The question was raised last night – how did Aaron come into the picture? We learn in Ex.4:14 that Aaron is Moses’ brother, a Levite, and is on his way to see Moses already. We don’t know where Aaron is coming from. We have not been informed with more data on Aaron’s life. Why was Aaron coming? Was he coming from Egypt to check up on his brother? We don’t know. And was Aaron involved in any conversation with God about what his role would be? Not that the text tells us. It raises the question for us – when have we walked into a situation where our gifts and abilities were needed? Who has come into our life to bring possibilities to help something happen?

Do you identify more with Moses or with Aaron?

We invite you to think with us on these questions and on the story. Share a comment if you will. Moses seems called to do the impossible. He seems to know that this calling is a threat to his very life. And yet, if he does not accept the calling, he lives an uncalled life that becomes an autonomous existence. Moses excuses are reasonable and practical. But God knows what God is doing. Maybe that is what Moses has to come to accept – that God has the wisdom and the power to do what God is calling Moses to do.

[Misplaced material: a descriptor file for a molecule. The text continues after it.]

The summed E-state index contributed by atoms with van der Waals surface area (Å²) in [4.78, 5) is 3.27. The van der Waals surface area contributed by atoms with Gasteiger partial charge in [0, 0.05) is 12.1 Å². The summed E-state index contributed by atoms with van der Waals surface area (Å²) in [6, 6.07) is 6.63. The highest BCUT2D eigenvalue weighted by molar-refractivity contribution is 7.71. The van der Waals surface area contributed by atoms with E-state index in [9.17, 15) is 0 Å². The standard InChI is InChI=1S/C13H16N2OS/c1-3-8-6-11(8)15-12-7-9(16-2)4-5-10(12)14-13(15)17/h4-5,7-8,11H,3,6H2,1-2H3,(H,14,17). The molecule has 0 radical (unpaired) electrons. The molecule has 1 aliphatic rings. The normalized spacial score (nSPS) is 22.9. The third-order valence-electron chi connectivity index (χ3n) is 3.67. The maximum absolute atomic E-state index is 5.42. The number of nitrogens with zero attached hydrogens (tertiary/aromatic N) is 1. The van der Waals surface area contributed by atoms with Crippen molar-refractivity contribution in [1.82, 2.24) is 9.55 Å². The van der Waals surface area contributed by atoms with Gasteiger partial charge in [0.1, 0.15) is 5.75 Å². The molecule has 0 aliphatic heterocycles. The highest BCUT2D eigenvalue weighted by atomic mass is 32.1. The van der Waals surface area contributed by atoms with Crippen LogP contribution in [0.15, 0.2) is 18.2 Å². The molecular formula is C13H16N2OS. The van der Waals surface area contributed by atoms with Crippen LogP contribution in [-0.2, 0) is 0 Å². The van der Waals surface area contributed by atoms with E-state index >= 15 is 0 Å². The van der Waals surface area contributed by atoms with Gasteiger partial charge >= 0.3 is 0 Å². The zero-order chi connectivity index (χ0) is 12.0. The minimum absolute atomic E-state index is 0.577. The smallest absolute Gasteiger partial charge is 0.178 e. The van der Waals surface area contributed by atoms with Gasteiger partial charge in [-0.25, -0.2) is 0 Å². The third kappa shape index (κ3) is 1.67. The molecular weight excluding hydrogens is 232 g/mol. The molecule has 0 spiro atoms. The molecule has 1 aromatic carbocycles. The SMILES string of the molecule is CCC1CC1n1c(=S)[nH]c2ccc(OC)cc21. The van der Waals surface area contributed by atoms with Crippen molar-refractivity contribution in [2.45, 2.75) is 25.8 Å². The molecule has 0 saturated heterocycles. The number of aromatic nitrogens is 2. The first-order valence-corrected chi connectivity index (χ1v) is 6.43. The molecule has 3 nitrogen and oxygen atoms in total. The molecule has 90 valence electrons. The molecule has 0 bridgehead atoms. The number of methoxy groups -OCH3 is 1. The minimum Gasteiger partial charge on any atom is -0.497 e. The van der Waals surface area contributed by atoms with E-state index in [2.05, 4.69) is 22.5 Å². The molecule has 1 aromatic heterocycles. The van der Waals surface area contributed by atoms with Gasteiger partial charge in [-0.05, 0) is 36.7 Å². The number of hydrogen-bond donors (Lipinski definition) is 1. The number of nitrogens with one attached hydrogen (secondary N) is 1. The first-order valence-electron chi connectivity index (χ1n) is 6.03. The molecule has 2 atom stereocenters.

Have you experienced a calling? Have you (did you) resist? Does God seem to ask more than we feel we can give? What do you say?

Our next Bible Study will be Monday, July 16 at 6pm in room 208 at the church. We will be exploring the story of Jesus and Zaccheaus in Luke 19:1-10. Would love to have you join us.

Rev. Joe Hoffman, First Congregational UCC, Asheville


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BIG Stories of Bible: Hagar and Sarah

Last night the Bible Study group explored the interweaving stories of Hagar and Sarah, which includes Abraham, Ishmael, Isaac, and God as well. The stories can be found in Genesis 16 and Genesis 21.